Location: Location not imported yet.Title: History of discoveries and management of the Citrus longhorned beetle, Anoplophora chinensis, in Europe
|HERARD, FRANCK - European Biological Control Laboratory (EBCL)|
|MASPERO, MATTEO - Fondazione Minoprio|
Submitted to: Journal of Pest Science
Publication Type: Peer Reviewed Journal
Publication Acceptance Date: 6/25/2018
Publication Date: 7/9/2018
Citation: Herard, F., Maspero, M. 2018. History of discoveries and management of the Citrus longhorned beetle, Anoplophora chinensis, in Europe. Journal of Pest Science. 92:117-130. https://doi.org/10.1007/s10340-018-1014-9.
Interpretive Summary: The citrus longhorned beetle, Anoplophora chinensis (CLB), is a large wood-boring insect native to East Asia that has been reported to attack many species of deciduous trees, in 26 families. It is a major pest of citrus in Japan. Larvae bore into the trees near the ground, tunnel in the heart wood and can kill trees. The larvae can take one-to-two years to develop, so they can be mistakenly imported inside bonsai plants and young trees for transplanting. Since 1980, CLB has been accidentally introduced over 100 times in a total of 11 European countries, putting at risk a wide range of broadleaf trees. CLB has also been detected five times in Washington state between 1999 and 2001, but the only established infestation were successfully eradicated after expenditure of $2.2 million, and no detections have occurred since 2002. We present the history of 38 years (1980 - 2017) of CLB, including interceptions, discoveries of infestations, eradication activities, European Union management regulations, and the current situation. The European Union developed regulations requiring the timely reporting of new infestations and aggressive efforts to eradicate them. It also helps to finance eradication efforts when member countries comply with the regulations. In consequence, CLB has been eradicated in 9 of 11 European countries reporting detections. However, infestations in northern Italy were not quickly detected, and initial management responses were inadequate, leading to the eventual infestation of 46 municipalities. Over 50,000 trees have been destroyed in a sustained attempt to contain and eradicate the insect, but it is still present in 41 municipalities and almost 2000 infested trees were detected in 2016. The experience with CLB provides an example of the value and efficacy of surveillance and rapid response programs to prevent costly long-term impacts from invasive forest insect pests.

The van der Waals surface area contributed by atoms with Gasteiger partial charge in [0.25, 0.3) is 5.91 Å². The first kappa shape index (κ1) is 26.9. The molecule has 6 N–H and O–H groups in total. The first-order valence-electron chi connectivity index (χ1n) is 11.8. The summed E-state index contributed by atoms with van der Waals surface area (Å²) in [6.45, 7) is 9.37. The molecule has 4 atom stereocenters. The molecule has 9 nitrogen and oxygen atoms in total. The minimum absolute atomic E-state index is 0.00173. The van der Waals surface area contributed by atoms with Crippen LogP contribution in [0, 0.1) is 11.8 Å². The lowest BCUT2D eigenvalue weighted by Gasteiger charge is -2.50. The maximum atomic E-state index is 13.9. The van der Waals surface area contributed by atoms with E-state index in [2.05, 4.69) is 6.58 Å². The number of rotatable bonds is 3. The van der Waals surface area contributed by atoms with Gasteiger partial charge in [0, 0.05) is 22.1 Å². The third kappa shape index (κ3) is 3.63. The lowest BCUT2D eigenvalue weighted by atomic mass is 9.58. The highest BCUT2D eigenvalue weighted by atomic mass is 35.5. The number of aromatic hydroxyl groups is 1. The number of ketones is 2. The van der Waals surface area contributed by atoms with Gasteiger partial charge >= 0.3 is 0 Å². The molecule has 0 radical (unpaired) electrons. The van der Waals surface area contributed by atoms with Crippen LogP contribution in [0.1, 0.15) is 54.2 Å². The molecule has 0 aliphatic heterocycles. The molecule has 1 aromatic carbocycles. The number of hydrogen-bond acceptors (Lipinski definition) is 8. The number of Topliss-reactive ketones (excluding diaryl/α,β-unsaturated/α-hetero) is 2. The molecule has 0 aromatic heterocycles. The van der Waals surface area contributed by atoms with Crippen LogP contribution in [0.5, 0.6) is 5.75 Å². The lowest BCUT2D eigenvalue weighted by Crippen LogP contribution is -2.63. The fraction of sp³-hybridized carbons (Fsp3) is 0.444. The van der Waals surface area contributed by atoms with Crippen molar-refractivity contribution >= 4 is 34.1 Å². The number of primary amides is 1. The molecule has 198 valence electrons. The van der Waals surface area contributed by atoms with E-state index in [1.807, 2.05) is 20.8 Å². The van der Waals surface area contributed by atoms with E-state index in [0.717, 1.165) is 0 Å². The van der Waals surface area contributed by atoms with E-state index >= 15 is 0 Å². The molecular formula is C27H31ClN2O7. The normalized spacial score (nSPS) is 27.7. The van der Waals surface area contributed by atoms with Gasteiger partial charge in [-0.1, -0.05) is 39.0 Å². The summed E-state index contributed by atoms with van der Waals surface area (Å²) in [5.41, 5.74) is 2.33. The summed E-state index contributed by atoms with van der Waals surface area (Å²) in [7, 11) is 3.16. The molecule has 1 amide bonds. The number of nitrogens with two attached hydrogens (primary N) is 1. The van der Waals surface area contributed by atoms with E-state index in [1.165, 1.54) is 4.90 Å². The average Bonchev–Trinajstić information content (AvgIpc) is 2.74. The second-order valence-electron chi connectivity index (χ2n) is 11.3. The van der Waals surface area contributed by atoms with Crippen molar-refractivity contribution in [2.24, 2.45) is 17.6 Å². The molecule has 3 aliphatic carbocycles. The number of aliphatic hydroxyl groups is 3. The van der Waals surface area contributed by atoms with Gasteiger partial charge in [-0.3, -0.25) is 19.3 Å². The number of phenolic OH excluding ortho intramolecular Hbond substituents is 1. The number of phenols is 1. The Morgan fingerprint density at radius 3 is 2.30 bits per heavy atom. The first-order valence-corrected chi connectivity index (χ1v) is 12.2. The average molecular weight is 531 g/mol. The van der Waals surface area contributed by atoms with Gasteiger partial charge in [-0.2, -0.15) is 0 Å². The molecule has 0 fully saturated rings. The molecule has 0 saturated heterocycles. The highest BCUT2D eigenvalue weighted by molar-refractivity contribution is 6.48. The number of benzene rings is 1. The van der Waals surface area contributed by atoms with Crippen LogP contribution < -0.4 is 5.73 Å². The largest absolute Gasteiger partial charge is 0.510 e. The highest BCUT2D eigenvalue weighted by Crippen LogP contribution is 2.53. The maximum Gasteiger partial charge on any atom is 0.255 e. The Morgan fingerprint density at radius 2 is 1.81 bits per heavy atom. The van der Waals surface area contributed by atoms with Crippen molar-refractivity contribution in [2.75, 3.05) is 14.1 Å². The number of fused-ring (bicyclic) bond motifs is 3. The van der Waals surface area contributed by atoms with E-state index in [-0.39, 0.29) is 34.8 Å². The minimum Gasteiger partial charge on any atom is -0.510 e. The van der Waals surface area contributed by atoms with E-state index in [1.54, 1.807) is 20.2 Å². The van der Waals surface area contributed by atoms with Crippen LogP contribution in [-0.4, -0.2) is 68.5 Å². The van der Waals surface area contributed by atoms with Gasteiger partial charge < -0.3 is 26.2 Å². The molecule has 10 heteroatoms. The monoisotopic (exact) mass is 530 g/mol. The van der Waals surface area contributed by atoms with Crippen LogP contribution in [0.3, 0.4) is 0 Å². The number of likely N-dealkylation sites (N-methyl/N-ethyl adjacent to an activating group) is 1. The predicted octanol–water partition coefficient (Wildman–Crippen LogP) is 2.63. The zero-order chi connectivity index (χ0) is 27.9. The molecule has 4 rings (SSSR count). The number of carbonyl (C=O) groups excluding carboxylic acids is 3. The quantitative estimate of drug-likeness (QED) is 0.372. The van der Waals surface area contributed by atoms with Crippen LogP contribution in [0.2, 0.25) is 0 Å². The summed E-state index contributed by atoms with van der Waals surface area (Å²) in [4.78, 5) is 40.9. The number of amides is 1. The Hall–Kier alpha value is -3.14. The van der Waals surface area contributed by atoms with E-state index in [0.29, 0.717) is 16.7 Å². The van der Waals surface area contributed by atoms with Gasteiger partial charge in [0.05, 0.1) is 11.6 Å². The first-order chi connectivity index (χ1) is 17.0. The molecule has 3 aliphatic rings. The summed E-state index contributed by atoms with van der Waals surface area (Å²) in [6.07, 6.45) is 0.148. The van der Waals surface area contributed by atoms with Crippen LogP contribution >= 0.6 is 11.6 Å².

Technical Abstract: The citrus longhorned beetle (CLB), Anoplophora chinensis (Coleoptera: Cerambycidae), is a wood-boring beetle native to eastern Asia, where it is a major pest of citrus. It attacks many species of broad-leaved trees. The larvae bore into the trees near the ground, and can kill trees. Expanding international trade, especially of bonsais and nursery trees imported from eastern Asia, has led to introduction of CLB in Europe where it is currently a serious threat to ornamentals, the tree nursery industry, urban trees, and is a potential threat to natural forests and the citrus industry. We present the history of 38 years (1980 - Dec 2017) of CLB interceptions and discoveries of infestations in Europe; eradication activities, which are based on the CLB management rules developed by the European Union; and the current status of CLB infestations in Europe. There have been 115 reports of detection of CLB in 11 countries since the first report in 1980 (59 interceptions, and 56 infestations, of which 49 were found in Italy). CLB is reported as eradicated from 9 of the 11 countries as of December 2017, but populations are still established in Italy and Croatia. CLB has also been detected five times in Washington state, USA, between 1999 and 2001, but all infestations were successfully eradicated, and no detections have occurred since 2002.